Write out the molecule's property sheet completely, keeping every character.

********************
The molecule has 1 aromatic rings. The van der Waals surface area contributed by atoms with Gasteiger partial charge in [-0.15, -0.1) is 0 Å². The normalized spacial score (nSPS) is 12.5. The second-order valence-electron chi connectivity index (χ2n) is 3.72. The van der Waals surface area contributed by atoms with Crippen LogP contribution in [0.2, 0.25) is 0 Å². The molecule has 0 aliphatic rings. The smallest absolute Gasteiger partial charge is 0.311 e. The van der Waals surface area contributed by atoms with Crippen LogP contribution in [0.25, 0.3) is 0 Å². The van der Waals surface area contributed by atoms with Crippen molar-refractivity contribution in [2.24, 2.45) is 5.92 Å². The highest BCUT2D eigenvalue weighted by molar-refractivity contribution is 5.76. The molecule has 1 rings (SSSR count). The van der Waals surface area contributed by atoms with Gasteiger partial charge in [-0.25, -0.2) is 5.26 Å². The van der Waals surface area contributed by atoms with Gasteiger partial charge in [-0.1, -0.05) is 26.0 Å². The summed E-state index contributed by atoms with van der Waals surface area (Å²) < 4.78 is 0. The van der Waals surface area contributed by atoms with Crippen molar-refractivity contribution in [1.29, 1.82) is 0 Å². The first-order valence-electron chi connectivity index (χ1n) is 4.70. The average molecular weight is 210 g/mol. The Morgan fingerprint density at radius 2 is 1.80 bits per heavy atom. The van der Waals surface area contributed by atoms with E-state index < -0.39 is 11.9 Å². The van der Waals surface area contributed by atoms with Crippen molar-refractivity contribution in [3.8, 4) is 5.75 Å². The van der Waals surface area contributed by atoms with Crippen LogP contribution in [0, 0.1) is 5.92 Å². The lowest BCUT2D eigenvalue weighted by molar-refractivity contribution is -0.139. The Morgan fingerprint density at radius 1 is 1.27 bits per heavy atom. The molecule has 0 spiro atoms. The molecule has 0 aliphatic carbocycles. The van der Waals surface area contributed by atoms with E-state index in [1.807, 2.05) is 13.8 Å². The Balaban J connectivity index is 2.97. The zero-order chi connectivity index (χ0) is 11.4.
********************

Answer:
The molecule has 1 aromatic rings. The van der Waals surface area contributed by atoms with Gasteiger partial charge in [-0.15, -0.1) is 0 Å². The normalized spacial score (nSPS) is 12.5. The second-order valence-electron chi connectivity index (χ2n) is 3.72. The van der Waals surface area contributed by atoms with Crippen LogP contribution in [0.2, 0.25) is 0 Å². The molecule has 0 aliphatic rings. The smallest absolute Gasteiger partial charge is 0.311 e. The van der Waals surface area contributed by atoms with Crippen LogP contribution in [0.25, 0.3) is 0 Å². The van der Waals surface area contributed by atoms with Crippen molar-refractivity contribution in [2.24, 2.45) is 5.92 Å². The highest BCUT2D eigenvalue weighted by molar-refractivity contribution is 5.76. The molecule has 1 rings (SSSR count). The van der Waals surface area contributed by atoms with Gasteiger partial charge in [-0.25, -0.2) is 5.26 Å². The van der Waals surface area contributed by atoms with Gasteiger partial charge in [-0.1, -0.05) is 26.0 Å². The summed E-state index contributed by atoms with van der Waals surface area (Å²) < 4.78 is 0. The van der Waals surface area contributed by atoms with Crippen molar-refractivity contribution in [1.29, 1.82) is 0 Å². The first-order valence-electron chi connectivity index (χ1n) is 4.70. The average molecular weight is 210 g/mol. The Morgan fingerprint density at radius 2 is 1.80 bits per heavy atom. The van der Waals surface area contributed by atoms with E-state index < -0.39 is 11.9 Å². The van der Waals surface area contributed by atoms with Crippen molar-refractivity contribution in [3.8, 4) is 5.75 Å². The van der Waals surface area contributed by atoms with Crippen LogP contribution in [0, 0.1) is 5.92 Å². The lowest BCUT2D eigenvalue weighted by molar-refractivity contribution is -0.139. The Morgan fingerprint density at radius 1 is 1.27 bits per heavy atom. The molecule has 0 spiro atoms. The molecule has 0 aliphatic carbocycles. The van der Waals surface area contributed by atoms with E-state index in [1.807, 2.05) is 13.8 Å². The Balaban J connectivity index is 2.97. The zero-order chi connectivity index (χ0) is 11.4.